Building a Plan to Assimilate Your Guests

Last time we established the key steps of an effective assimilation plan—Connection (wk1), Relationships (wks2-4), Involvement (wks 6-8), Contribution (wks 10-12). Here’s some ideas for building your plan:

1. Be upfront about your plan

When someone visits your church, they want to know what you’re all about. They don’t want to just go through the motions of your weekly routine, but have come to see what church is like at your place. So let them know that you plan for them to build friendships, you plan for them to find purpose and meaning, you plan for them to find ways to make a difference with their gifts and abilities. In some creative way, layout the map for them from day one so they can engage the direction. Of course, don’t overwhelm them or try to sign them up for things on their first visit, but let them see that relationships, involvement, and service are key elements to the journey they will want to take.

2. Give time to relationship-building

Encourage connection times before, during, and after your services. Offer events for friend-making. Provide newcomer events where people can meet other people (not just hear more about the church). The primary reason people visit a church is to make friends so give them every chance to do so.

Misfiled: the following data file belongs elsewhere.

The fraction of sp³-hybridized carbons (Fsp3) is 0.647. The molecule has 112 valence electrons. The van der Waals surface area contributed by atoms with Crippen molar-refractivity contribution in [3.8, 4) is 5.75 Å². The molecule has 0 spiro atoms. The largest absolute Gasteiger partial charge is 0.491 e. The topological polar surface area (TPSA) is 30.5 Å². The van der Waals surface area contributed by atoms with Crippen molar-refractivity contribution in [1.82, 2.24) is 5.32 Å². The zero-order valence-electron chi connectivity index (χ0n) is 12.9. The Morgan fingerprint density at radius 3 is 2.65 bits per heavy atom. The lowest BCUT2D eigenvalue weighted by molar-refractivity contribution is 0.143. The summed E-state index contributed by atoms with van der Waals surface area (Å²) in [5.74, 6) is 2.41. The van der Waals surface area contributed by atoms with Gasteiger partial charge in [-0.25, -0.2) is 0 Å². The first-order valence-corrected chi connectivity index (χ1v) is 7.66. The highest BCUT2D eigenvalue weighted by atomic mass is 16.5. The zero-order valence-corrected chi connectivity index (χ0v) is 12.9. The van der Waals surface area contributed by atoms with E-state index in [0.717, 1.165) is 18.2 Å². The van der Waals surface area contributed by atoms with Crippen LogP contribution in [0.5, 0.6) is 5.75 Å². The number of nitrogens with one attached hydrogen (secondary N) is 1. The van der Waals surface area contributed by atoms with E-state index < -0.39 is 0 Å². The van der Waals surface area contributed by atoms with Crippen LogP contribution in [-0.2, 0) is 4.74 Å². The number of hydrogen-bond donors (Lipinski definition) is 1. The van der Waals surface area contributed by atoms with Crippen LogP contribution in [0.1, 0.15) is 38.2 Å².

3. Make your small groups excellent

Work on your Sunday school or small group ministry so they can be places you want guests to visit. Make these ministries highly relational—people don’t need two sermons on Sunday morning so teach the lecturer some new approaches. Remember that people want connection before content.

4. Get creative with involvement opportunities

Too many churches give the impression that involvement means either singing or teaching. Find creative ways to expand into oppportunities that can utilize other gifts. The majority of church people feel that their gifts are “helps” or serving gifts. They’re not looking to be in charge, at least not initially. So, identify dozens of ways people can get involved. Then let them choose what looks enjoyable. Teams are the best approach. If I join the hospitality team or the parking lot team or the children’s ministry team, I know I won’t be alone and will likely make new friends.

5. Don’t stop using those guest cards

Yes, next Sunday is a new week, but if the guest cards go in a file at the end of each week, never to be reviewed again, you’ll struggle to assimilate your new friends. Keep the names in front of you so you can be thinking of how to help people become connected. Good assimilation requires that we maintain focus on those we’re trying to involve in our church until we’ve given them ample clear opportunities to take important steps toward becoming fully engaged in our church.

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